Security and Financial Empowerment Act of 2015 ensures critical economic protections are available for survivors of domestic violence
Tuesday U.S. Senator Patty Murray (D-WA) and U.S. Congresswoman Lucille Roybal-Allard (D-CA) introduced the Security and Financial Empowerment (SAFE) Act of 2015. The SAFE Act builds on progress made through legislation like the Violence Against Women Act and the Affordable Care Act to continue raising awareness and breaking down the economic barriers that domestic violence, sexual assault and stalking create for survivors and their families.
The SAFE Act would ensure survivors who need services like medical attention and legal assistance can take safe leave from work, allow survivors who had to leave their job to receive unemployment insurance, protect survivors from being fired because of harassment by an abuser or because they requested protections at work to stay safe, and invest in a national awareness campaign to encourage a culture of prevention and support.
“As we work to combat the ongoing public health epidemic of domestic violence, we should be doing everything we can to break down economic barriers that survivors and their families face,” said Murray. “Survivors should not have to choose between economic security and safety. The SAFE Act would take critical steps to ensure survivors aren’t trapped in abusive relationships for financial reasons, and can seek protections at work without fear of punishment.”
The SAFE Act ensures that critical economic protections for these survivors are available in every state, so that no woman or man has to make the tragic choice of risking their safety to protect their livelihood. This legislation supports survivors of domestic violence, sexual assault, and stalking by giving them tools to securely make the often difficult choice to seek help or leave an abusive situation. The SAFE Act would:
- Allow a survivor to take up to 30 days off from work in a 12-month period, including seven days of paid time off consistent with the Healthy Families Act, to receive medical attention, seek legal assistance, attend court proceedings, and get help with safety planning;
- Protect employees from being fired because they were harassed by their abuser, obtained protective orders, participated in the criminal or civil justice process, sought modifications at work to increase workplace safety in response to domestic or sexual violence, or were subjected to exploitation of intimate partner images;
- Require employers to make reasonable safety precautions or job-related modifications if requested, unless doing so would impose an undue burden on the employer;
- Ensure that survivors of domestic violence, sexual assault, and stalking who have been separated from their employment as a result of such violence are eligible for unemployment insurance; and
- Invest in a national awareness campaign to encourage a culture of prevention and support for survivors of domestic violence, sexual assault, and stalking.
Organizations supporting the SAFE Act of 2015: National Domestic Violence Hotline, National Network to End Domestic Violence, National Coalition Against Domestic Violence, American Association of University Women, National Partnership for Women and Families, National Women’s Law Center, The National Task Force to End Sexual and Domestic Violence, Legal Momentum, Legal Voice, King County Sexual Assault Resource Center, Washington State Sexual Assault Coalition Program, and YWCA Works.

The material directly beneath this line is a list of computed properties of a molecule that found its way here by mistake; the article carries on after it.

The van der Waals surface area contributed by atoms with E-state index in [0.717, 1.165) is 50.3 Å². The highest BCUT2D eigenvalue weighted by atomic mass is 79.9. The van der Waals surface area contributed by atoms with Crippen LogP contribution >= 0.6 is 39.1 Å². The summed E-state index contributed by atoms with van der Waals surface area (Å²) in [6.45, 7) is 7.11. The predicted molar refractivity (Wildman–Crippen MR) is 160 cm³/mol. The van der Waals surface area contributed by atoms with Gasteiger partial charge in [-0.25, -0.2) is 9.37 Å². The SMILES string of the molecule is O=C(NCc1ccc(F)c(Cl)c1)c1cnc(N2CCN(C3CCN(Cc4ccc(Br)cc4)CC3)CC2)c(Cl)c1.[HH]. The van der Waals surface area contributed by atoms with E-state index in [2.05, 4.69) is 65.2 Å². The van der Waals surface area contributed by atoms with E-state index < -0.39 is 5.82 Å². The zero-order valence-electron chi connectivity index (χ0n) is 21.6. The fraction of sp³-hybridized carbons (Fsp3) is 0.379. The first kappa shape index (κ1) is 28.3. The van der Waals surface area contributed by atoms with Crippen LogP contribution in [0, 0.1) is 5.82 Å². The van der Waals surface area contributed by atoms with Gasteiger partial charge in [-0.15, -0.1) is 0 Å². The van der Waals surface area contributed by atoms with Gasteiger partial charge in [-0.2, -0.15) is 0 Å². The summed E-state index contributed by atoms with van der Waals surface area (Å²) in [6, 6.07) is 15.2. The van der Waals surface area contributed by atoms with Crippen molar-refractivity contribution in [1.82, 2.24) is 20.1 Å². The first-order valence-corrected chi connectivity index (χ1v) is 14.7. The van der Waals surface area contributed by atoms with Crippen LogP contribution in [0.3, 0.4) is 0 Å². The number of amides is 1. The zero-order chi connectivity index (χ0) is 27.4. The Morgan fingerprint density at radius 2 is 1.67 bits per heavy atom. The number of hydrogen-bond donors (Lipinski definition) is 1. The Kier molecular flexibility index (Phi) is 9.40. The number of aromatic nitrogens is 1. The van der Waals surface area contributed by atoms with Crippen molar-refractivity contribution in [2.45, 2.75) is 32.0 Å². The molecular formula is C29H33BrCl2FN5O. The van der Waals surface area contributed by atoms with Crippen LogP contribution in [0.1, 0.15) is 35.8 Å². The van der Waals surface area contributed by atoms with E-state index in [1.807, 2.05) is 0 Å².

FACT SHEET: The SAFE Act of 2015
Although we have come a long way since the days when domestic violence was “just a family issue” and a “pre-existing condition,” there is no question there is much more to do to combat this ongoing public health epidemic. One in four women and one in seven men have suffered physical violence by an intimate partner,which has a devastating impact on a survivor’s physical and emotional health, as well as their financial security. And survivors of domestic violence, sexual assault, and stalking often find that abuse and threats follow them from home into the workplace.
The SAFE Act builds on progress made through legislation like the Violence Against Women Act and the Affordable Care Act to continue raising awareness and breaking down the economic barriers that domestic violence, sexual assault, and stalking create for survivors and their families – because no one should have to choose between financial security and physical safety.
Survivors of domestic violence, sexual assault, and stalking lose nearly eight million days of paid work—the equivalent of more than 32,000 full-time jobs. Abusers often use economic necessities like rent, health care, and child care to exert control over their victims. It is critical that those suffering from violence and threats have the flexibility to take time off from work to address needs like obtaining health care, appearing in court, and finding transitional housing in order to leave abusive relationships and prevent sexual assault or threats – but too often, that flexibility is not available.
Today, a woman can use the Family and Medical Leave Act to care for a sick or injured spouse, but cannot use it to seek protection from an abuser. The SAFE Act allows survivors to take time off without penalty to make court appearances, seek legal assistance, and get help with safety planning for herself or a loved one. Only 33 states and the District of Columbia have laws that explicitly provide unemployment insurance to survivors of domestic violence under certain circumstances. In addition, only 17 states provide survivors with leave from work to go to court, to go to the doctor, or to take other steps to address domestic violence. For too many women and men, access to these essential services can mean the difference between life and death. And that is unacceptable.